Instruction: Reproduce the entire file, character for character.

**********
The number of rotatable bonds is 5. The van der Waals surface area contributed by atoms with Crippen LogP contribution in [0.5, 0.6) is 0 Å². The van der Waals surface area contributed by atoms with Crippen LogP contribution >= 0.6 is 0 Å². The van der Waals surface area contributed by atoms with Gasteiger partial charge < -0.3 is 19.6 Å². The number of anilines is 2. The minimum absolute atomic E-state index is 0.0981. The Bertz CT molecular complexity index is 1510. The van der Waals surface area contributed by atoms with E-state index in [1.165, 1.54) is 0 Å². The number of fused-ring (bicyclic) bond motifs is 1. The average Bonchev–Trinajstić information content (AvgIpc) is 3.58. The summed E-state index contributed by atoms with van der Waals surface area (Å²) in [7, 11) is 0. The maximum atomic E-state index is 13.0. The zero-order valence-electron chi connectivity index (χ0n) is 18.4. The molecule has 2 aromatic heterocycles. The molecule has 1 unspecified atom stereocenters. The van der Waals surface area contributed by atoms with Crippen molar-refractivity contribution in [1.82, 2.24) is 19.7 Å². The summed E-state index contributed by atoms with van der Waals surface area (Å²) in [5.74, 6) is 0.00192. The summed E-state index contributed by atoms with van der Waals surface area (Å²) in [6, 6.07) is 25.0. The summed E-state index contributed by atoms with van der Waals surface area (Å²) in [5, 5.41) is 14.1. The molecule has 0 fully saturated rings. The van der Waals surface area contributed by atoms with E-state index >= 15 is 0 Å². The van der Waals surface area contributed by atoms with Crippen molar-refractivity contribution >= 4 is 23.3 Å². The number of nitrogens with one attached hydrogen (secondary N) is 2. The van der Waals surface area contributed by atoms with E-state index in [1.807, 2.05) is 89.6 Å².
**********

The number of rotatable bonds is 5. The van der Waals surface area contributed by atoms with Crippen LogP contribution in [0.5, 0.6) is 0 Å². The van der Waals surface area contributed by atoms with Crippen LogP contribution >= 0.6 is 0 Å². The van der Waals surface area contributed by atoms with Gasteiger partial charge < -0.3 is 19.6 Å². The number of anilines is 2. The minimum absolute atomic E-state index is 0.0981. The Bertz CT molecular complexity index is 1510. The van der Waals surface area contributed by atoms with E-state index in [1.165, 1.54) is 0 Å². The number of fused-ring (bicyclic) bond motifs is 1. The average Bonchev–Trinajstić information content (AvgIpc) is 3.58. The summed E-state index contributed by atoms with van der Waals surface area (Å²) in [7, 11) is 0. The maximum atomic E-state index is 13.0. The zero-order valence-electron chi connectivity index (χ0n) is 18.4. The molecule has 2 aromatic heterocycles. The molecule has 1 unspecified atom stereocenters. The van der Waals surface area contributed by atoms with Crippen molar-refractivity contribution in [1.82, 2.24) is 19.7 Å². The summed E-state index contributed by atoms with van der Waals surface area (Å²) in [5.74, 6) is 0.00192. The summed E-state index contributed by atoms with van der Waals surface area (Å²) in [6, 6.07) is 25.0. The summed E-state index contributed by atoms with van der Waals surface area (Å²) in [5, 5.41) is 14.1. The molecule has 0 fully saturated rings. The van der Waals surface area contributed by atoms with E-state index >= 15 is 0 Å². The van der Waals surface area contributed by atoms with Crippen molar-refractivity contribution >= 4 is 23.3 Å². The number of nitrogens with one attached hydrogen (secondary N) is 2. The van der Waals surface area contributed by atoms with E-state index in [1.807, 2.05) is 89.6 Å².